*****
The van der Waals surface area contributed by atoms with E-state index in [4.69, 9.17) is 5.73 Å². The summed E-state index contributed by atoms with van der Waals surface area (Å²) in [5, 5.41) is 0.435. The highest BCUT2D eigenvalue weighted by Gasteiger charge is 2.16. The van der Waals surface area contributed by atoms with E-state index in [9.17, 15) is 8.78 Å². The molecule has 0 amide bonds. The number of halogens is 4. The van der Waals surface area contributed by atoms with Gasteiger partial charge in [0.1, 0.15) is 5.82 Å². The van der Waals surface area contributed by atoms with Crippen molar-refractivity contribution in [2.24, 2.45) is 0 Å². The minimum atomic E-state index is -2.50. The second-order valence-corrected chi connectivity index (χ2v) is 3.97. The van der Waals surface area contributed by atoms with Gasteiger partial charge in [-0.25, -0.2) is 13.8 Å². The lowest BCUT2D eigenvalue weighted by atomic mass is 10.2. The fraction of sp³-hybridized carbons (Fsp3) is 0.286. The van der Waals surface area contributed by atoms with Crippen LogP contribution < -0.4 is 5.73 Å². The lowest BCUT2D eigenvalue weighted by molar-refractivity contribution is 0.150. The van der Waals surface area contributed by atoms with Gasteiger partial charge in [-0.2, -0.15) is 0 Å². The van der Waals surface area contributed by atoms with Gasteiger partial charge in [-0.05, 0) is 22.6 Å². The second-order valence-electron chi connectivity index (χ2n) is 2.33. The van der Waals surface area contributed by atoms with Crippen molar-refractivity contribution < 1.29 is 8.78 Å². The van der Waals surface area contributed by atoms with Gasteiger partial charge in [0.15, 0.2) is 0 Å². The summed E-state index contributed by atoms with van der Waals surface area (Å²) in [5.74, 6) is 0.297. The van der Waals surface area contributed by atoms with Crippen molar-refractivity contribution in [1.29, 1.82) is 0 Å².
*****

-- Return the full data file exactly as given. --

The van der Waals surface area contributed by atoms with E-state index in [4.69, 9.17) is 5.73 Å². The summed E-state index contributed by atoms with van der Waals surface area (Å²) in [5, 5.41) is 0.435. The highest BCUT2D eigenvalue weighted by Gasteiger charge is 2.16. The van der Waals surface area contributed by atoms with E-state index in [9.17, 15) is 8.78 Å². The molecule has 0 amide bonds. The number of halogens is 4. The van der Waals surface area contributed by atoms with Gasteiger partial charge in [0.1, 0.15) is 5.82 Å². The van der Waals surface area contributed by atoms with Crippen molar-refractivity contribution in [2.24, 2.45) is 0 Å². The minimum atomic E-state index is -2.50. The second-order valence-corrected chi connectivity index (χ2v) is 3.97. The van der Waals surface area contributed by atoms with Gasteiger partial charge in [-0.25, -0.2) is 13.8 Å². The lowest BCUT2D eigenvalue weighted by atomic mass is 10.2. The fraction of sp³-hybridized carbons (Fsp3) is 0.286. The van der Waals surface area contributed by atoms with Crippen LogP contribution < -0.4 is 5.73 Å². The lowest BCUT2D eigenvalue weighted by molar-refractivity contribution is 0.150. The van der Waals surface area contributed by atoms with Gasteiger partial charge in [-0.2, -0.15) is 0 Å². The van der Waals surface area contributed by atoms with Gasteiger partial charge in [-0.05, 0) is 22.6 Å². The second-order valence-electron chi connectivity index (χ2n) is 2.33. The van der Waals surface area contributed by atoms with Crippen molar-refractivity contribution < 1.29 is 8.78 Å². The van der Waals surface area contributed by atoms with Gasteiger partial charge in [0.15, 0.2) is 0 Å². The summed E-state index contributed by atoms with van der Waals surface area (Å²) in [5.74, 6) is 0.297. The van der Waals surface area contributed by atoms with Crippen molar-refractivity contribution in [1.29, 1.82) is 0 Å².